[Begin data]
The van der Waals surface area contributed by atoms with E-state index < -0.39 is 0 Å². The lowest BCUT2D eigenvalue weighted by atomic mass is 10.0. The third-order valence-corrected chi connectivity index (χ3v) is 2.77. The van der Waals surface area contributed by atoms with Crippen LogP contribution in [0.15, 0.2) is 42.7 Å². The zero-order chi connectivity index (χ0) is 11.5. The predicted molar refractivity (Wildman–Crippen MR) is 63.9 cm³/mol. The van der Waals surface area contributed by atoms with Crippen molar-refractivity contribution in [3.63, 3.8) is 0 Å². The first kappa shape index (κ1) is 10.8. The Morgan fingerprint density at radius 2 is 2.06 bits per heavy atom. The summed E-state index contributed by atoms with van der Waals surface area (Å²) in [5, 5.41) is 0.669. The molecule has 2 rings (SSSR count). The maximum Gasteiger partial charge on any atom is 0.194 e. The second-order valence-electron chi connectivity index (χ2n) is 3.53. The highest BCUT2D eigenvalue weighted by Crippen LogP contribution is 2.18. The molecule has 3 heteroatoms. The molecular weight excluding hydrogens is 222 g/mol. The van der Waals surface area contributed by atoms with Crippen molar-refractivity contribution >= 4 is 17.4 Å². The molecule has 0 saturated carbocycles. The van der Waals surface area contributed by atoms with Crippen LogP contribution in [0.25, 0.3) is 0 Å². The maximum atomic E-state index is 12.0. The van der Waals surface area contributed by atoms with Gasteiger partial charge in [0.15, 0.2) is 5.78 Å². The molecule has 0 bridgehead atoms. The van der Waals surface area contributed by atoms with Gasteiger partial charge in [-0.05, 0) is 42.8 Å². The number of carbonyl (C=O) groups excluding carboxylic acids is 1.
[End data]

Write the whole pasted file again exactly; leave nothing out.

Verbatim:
The van der Waals surface area contributed by atoms with E-state index < -0.39 is 0 Å². The lowest BCUT2D eigenvalue weighted by atomic mass is 10.0. The third-order valence-corrected chi connectivity index (χ3v) is 2.77. The van der Waals surface area contributed by atoms with Crippen LogP contribution in [0.15, 0.2) is 42.7 Å². The zero-order chi connectivity index (χ0) is 11.5. The predicted molar refractivity (Wildman–Crippen MR) is 63.9 cm³/mol. The van der Waals surface area contributed by atoms with Crippen molar-refractivity contribution in [3.63, 3.8) is 0 Å². The first kappa shape index (κ1) is 10.8. The Morgan fingerprint density at radius 2 is 2.06 bits per heavy atom. The summed E-state index contributed by atoms with van der Waals surface area (Å²) in [5, 5.41) is 0.669. The molecule has 2 rings (SSSR count). The maximum Gasteiger partial charge on any atom is 0.194 e. The second-order valence-electron chi connectivity index (χ2n) is 3.53. The highest BCUT2D eigenvalue weighted by Crippen LogP contribution is 2.18. The molecule has 3 heteroatoms. The molecular weight excluding hydrogens is 222 g/mol. The van der Waals surface area contributed by atoms with Crippen molar-refractivity contribution >= 4 is 17.4 Å². The molecule has 0 saturated carbocycles. The van der Waals surface area contributed by atoms with Crippen LogP contribution in [0.25, 0.3) is 0 Å². The maximum atomic E-state index is 12.0. The van der Waals surface area contributed by atoms with Gasteiger partial charge in [0.15, 0.2) is 5.78 Å². The molecule has 0 bridgehead atoms. The van der Waals surface area contributed by atoms with Gasteiger partial charge in [-0.05, 0) is 42.8 Å². The number of carbonyl (C=O) groups excluding carboxylic acids is 1.